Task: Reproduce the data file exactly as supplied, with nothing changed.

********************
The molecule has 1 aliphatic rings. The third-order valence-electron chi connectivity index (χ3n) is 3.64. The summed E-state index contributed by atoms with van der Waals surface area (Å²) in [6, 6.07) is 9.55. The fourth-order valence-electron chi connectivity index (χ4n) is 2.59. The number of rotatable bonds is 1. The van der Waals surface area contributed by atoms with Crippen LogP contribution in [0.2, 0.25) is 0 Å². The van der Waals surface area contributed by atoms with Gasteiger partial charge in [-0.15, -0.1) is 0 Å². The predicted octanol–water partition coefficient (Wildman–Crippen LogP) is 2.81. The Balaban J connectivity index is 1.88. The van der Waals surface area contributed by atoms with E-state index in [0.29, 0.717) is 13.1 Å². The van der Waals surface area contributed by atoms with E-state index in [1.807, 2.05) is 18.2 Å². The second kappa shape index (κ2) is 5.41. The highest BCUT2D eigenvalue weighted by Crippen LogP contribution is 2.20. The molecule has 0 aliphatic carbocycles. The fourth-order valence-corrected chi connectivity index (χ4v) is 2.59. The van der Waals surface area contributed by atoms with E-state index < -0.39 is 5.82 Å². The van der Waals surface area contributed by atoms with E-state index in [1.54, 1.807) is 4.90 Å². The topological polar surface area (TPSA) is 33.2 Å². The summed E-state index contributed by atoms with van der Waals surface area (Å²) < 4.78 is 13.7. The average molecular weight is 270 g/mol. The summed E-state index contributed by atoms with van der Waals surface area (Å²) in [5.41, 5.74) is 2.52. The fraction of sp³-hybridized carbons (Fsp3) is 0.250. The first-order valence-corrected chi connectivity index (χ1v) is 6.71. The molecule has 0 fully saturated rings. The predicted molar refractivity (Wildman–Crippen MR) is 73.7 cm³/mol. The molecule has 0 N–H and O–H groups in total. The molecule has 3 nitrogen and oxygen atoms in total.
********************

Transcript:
The molecule has 1 aliphatic rings. The third-order valence-electron chi connectivity index (χ3n) is 3.64. The summed E-state index contributed by atoms with van der Waals surface area (Å²) in [6, 6.07) is 9.55. The fourth-order valence-electron chi connectivity index (χ4n) is 2.59. The number of rotatable bonds is 1. The van der Waals surface area contributed by atoms with Crippen LogP contribution in [0.2, 0.25) is 0 Å². The van der Waals surface area contributed by atoms with Gasteiger partial charge in [-0.15, -0.1) is 0 Å². The predicted octanol–water partition coefficient (Wildman–Crippen LogP) is 2.81. The Balaban J connectivity index is 1.88. The van der Waals surface area contributed by atoms with E-state index in [0.29, 0.717) is 13.1 Å². The van der Waals surface area contributed by atoms with E-state index in [1.807, 2.05) is 18.2 Å². The second kappa shape index (κ2) is 5.41. The highest BCUT2D eigenvalue weighted by Crippen LogP contribution is 2.20. The molecule has 0 aliphatic carbocycles. The fourth-order valence-corrected chi connectivity index (χ4v) is 2.59. The van der Waals surface area contributed by atoms with E-state index < -0.39 is 5.82 Å². The van der Waals surface area contributed by atoms with E-state index in [1.54, 1.807) is 4.90 Å². The topological polar surface area (TPSA) is 33.2 Å². The summed E-state index contributed by atoms with van der Waals surface area (Å²) < 4.78 is 13.7. The average molecular weight is 270 g/mol. The summed E-state index contributed by atoms with van der Waals surface area (Å²) in [5.41, 5.74) is 2.52. The fraction of sp³-hybridized carbons (Fsp3) is 0.250. The first-order valence-corrected chi connectivity index (χ1v) is 6.71. The molecule has 0 fully saturated rings. The predicted molar refractivity (Wildman–Crippen MR) is 73.7 cm³/mol. The molecule has 0 N–H and O–H groups in total. The molecule has 3 nitrogen and oxygen atoms in total.